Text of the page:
Economy & place
Herefordshire is a predominantly rural county with around 95% of the county classified as such. The largest business sectors in Herefordshire are currently manufacturing, defence and security, food and drink production, agriculture and tourism. Well-known businesses include including Bulmers (Heineken), British Land, Cargill, Weston’s Cider, Bloor Homes and Tyrrells Crisps. 15% of the population are self-employed.
A number of economic development schemes are underway in the county, including investment in enterprise zones in Hereford and Ross and redevelopment of the Shell Store in Rotherwas into a business incubation centre. Herefordshire Council’s local plan aims to deliver 16,500 new homes by 2031.
The transport network is mainly comprised of rural ‘C’ or unclassified roads leading off single carriageway ‘A’ roads, but the county is connected to the motorway network linking South Wales to the West Midlands and has direct and regular rail links to London, Birmingham, Manchester and Cardiff.
Herefordshire's Local Plan sets out the long term vision, strategy and objectives which will govern future development and land use in the county. You can look at the evidence base for the Local Plan using the link in the 'Useful links' box.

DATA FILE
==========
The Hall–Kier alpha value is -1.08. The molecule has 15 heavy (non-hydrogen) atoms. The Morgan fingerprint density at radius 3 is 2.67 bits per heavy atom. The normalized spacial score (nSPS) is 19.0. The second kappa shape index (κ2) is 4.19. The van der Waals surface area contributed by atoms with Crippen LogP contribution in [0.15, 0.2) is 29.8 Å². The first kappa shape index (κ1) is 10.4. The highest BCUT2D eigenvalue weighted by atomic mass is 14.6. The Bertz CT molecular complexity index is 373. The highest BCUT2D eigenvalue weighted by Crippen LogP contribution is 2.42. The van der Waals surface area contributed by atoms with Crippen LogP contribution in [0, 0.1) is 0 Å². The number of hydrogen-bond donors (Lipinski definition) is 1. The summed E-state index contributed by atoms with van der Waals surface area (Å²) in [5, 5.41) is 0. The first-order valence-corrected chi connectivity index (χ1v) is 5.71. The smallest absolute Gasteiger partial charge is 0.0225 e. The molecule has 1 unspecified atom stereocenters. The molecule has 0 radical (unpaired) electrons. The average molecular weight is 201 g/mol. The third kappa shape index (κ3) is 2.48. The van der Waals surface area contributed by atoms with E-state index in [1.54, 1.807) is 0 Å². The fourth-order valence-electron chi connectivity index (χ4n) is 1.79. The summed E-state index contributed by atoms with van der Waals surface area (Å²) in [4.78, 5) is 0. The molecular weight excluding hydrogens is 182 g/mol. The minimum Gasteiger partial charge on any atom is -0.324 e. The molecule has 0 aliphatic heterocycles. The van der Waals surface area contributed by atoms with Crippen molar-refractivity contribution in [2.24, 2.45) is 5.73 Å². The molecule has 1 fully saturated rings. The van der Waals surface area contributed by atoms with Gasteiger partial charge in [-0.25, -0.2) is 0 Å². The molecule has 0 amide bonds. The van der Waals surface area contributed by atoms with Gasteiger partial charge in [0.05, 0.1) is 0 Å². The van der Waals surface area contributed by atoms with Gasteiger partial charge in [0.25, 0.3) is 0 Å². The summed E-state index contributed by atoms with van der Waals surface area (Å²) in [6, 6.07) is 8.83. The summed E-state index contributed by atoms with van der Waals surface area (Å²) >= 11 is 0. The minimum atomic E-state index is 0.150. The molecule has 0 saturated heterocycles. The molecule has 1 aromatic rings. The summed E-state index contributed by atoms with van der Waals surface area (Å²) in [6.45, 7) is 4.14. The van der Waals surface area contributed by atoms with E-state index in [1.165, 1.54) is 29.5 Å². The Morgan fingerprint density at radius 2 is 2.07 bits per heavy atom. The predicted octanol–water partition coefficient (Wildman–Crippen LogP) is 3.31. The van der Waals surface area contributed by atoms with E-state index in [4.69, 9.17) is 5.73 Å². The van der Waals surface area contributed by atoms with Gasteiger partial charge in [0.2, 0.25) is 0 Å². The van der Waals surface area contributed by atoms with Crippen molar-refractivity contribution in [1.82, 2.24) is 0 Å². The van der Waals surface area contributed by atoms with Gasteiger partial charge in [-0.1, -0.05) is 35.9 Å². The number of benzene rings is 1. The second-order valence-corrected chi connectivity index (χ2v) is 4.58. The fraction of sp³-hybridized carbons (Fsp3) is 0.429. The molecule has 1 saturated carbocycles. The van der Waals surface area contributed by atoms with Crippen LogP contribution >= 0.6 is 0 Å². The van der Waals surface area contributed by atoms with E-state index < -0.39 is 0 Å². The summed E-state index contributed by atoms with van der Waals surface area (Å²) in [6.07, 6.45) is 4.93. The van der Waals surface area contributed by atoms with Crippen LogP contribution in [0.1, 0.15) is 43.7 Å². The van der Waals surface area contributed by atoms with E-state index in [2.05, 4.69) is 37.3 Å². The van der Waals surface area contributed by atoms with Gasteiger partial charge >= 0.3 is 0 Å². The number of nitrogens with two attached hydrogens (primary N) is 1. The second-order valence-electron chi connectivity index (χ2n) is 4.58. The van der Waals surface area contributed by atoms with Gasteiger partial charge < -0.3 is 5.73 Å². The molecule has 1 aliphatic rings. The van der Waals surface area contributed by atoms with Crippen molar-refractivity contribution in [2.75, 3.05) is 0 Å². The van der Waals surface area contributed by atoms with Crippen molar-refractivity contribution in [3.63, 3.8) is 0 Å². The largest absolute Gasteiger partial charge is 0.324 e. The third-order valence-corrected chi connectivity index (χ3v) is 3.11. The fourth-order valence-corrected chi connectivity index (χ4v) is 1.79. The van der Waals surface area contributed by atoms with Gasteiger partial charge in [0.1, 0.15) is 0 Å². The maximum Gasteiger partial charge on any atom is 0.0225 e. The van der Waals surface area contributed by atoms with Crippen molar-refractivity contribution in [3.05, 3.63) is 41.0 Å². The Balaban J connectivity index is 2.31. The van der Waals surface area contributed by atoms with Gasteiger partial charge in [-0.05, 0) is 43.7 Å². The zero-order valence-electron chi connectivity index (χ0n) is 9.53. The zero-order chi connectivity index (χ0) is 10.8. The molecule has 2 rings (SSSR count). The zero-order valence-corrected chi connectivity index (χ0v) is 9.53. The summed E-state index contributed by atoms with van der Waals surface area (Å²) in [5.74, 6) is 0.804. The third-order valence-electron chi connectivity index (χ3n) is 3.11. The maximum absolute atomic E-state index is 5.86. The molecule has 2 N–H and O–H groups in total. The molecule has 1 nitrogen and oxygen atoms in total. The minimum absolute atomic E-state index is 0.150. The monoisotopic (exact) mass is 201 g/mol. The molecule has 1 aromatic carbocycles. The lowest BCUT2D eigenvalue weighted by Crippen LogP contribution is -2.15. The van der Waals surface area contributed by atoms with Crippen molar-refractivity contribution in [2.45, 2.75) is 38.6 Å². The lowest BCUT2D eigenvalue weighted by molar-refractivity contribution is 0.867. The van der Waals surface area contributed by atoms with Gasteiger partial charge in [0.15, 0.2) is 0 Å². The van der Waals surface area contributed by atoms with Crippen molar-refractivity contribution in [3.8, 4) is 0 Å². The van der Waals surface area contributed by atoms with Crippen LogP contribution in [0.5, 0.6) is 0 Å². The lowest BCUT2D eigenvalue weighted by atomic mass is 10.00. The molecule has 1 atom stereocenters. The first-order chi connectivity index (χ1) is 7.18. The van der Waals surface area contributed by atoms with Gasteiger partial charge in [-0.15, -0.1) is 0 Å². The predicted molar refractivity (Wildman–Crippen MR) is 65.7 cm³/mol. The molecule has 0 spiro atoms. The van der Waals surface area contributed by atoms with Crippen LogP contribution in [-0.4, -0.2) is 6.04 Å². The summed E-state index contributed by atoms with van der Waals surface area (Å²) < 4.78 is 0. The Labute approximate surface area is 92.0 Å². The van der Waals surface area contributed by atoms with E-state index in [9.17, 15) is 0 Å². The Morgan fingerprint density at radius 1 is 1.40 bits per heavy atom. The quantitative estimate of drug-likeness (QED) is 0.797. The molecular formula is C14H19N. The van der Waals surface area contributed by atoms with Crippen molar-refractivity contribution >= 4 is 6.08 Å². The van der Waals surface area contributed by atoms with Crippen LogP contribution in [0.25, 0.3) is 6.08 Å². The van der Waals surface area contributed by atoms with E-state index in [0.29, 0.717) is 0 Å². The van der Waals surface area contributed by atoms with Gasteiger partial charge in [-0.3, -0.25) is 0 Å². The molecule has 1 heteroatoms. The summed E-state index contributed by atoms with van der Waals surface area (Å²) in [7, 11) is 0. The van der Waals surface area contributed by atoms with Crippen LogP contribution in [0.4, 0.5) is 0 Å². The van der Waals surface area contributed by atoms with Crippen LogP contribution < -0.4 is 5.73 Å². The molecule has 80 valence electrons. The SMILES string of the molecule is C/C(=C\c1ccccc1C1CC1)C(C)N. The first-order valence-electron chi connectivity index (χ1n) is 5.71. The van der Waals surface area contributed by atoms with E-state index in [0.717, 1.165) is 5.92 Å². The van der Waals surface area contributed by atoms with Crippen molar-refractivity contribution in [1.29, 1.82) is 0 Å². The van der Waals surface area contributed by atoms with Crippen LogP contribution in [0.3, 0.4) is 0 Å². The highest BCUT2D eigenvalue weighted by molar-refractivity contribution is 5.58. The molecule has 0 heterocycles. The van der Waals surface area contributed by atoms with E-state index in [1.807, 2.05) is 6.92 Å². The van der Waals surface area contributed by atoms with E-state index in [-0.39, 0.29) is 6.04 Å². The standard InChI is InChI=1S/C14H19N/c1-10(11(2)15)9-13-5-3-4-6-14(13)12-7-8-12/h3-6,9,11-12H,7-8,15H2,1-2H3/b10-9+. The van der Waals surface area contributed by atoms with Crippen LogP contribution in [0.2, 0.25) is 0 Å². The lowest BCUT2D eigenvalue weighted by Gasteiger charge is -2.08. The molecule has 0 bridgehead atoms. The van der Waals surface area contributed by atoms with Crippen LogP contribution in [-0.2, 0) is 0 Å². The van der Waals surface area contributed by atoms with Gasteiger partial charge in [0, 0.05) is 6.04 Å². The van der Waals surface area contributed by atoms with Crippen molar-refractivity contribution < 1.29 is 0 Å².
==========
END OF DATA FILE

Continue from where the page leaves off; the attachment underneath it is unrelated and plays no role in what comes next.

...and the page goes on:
Information about crime and community safety in your area can also be found using the links in 'Useful links'.
Facts and figures about local areas
You can view statistical information about local areas in Herefordshire, including ward and market town profiles, using our interactive map.
90% of enterprises in Herefordshire employ nine people or less - similar to the proportion nationally. We have relatively low levels of unemployment, but low productivity and lower average earnings are persistent challenges and a factor in poor social mobility and young people leaving the county to seek career opportunities elsewhere.
Herefordshire is relatively sparsely populated and much of the county comprises farmland. The county contains the Wye Valley Area of Outstanding Natural Beauty (AONB) and part of the Malvern Hills AONB. Both the natural and built environments are important assets for residents and businesses (particularly tourism). Opportunities to access to green space are relatively abundant.
Herefordshire had a higher proportion of households who own their home outright and a lower proportion who own their home with a mortgage, compared with England and Wales. It is the worst area in the West Midlands for housing affordability and house prices at the lower end of the housing market are over eight times higher than lower quartile annual earnings.
Herefordshire has the second highest road length per head of population in England and with only four railway stations, people are particularly dependent on road transport, with the majority of residents who travel to get to work doing so by car. Rates of cycling are relatively high, but in remote rural areas the frequency of bus services can be an issue for those reliant upon public transport and parts of rural Herefordshire are among those at the highest risk of transport poverty nationally.